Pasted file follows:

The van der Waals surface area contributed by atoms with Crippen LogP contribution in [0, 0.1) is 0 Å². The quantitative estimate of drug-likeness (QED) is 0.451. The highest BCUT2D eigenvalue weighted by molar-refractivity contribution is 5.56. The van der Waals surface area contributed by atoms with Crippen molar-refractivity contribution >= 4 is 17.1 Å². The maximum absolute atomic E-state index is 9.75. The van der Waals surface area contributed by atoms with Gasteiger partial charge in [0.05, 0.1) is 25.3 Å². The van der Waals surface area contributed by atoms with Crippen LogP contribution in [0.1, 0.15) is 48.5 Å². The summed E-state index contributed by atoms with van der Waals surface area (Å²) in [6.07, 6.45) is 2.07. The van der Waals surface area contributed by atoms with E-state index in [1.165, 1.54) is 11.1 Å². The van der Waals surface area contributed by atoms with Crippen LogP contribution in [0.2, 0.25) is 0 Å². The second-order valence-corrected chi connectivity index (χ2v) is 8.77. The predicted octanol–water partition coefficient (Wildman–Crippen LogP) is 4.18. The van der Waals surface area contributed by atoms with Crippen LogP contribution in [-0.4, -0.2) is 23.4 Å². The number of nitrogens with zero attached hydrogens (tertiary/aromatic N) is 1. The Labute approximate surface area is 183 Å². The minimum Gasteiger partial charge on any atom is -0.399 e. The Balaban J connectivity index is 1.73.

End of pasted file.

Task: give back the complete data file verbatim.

The van der Waals surface area contributed by atoms with Crippen LogP contribution in [0, 0.1) is 0 Å². The quantitative estimate of drug-likeness (QED) is 0.451. The highest BCUT2D eigenvalue weighted by molar-refractivity contribution is 5.56. The van der Waals surface area contributed by atoms with Crippen molar-refractivity contribution >= 4 is 17.1 Å². The maximum absolute atomic E-state index is 9.75. The van der Waals surface area contributed by atoms with Gasteiger partial charge in [0.05, 0.1) is 25.3 Å². The van der Waals surface area contributed by atoms with Crippen LogP contribution in [0.1, 0.15) is 48.5 Å². The summed E-state index contributed by atoms with van der Waals surface area (Å²) in [6.07, 6.45) is 2.07. The van der Waals surface area contributed by atoms with E-state index in [1.165, 1.54) is 11.1 Å². The van der Waals surface area contributed by atoms with Crippen LogP contribution in [0.2, 0.25) is 0 Å². The second-order valence-corrected chi connectivity index (χ2v) is 8.77. The predicted octanol–water partition coefficient (Wildman–Crippen LogP) is 4.18. The van der Waals surface area contributed by atoms with Crippen LogP contribution in [-0.4, -0.2) is 23.4 Å². The number of nitrogens with zero attached hydrogens (tertiary/aromatic N) is 1. The Labute approximate surface area is 183 Å². The minimum Gasteiger partial charge on any atom is -0.399 e. The Balaban J connectivity index is 1.73.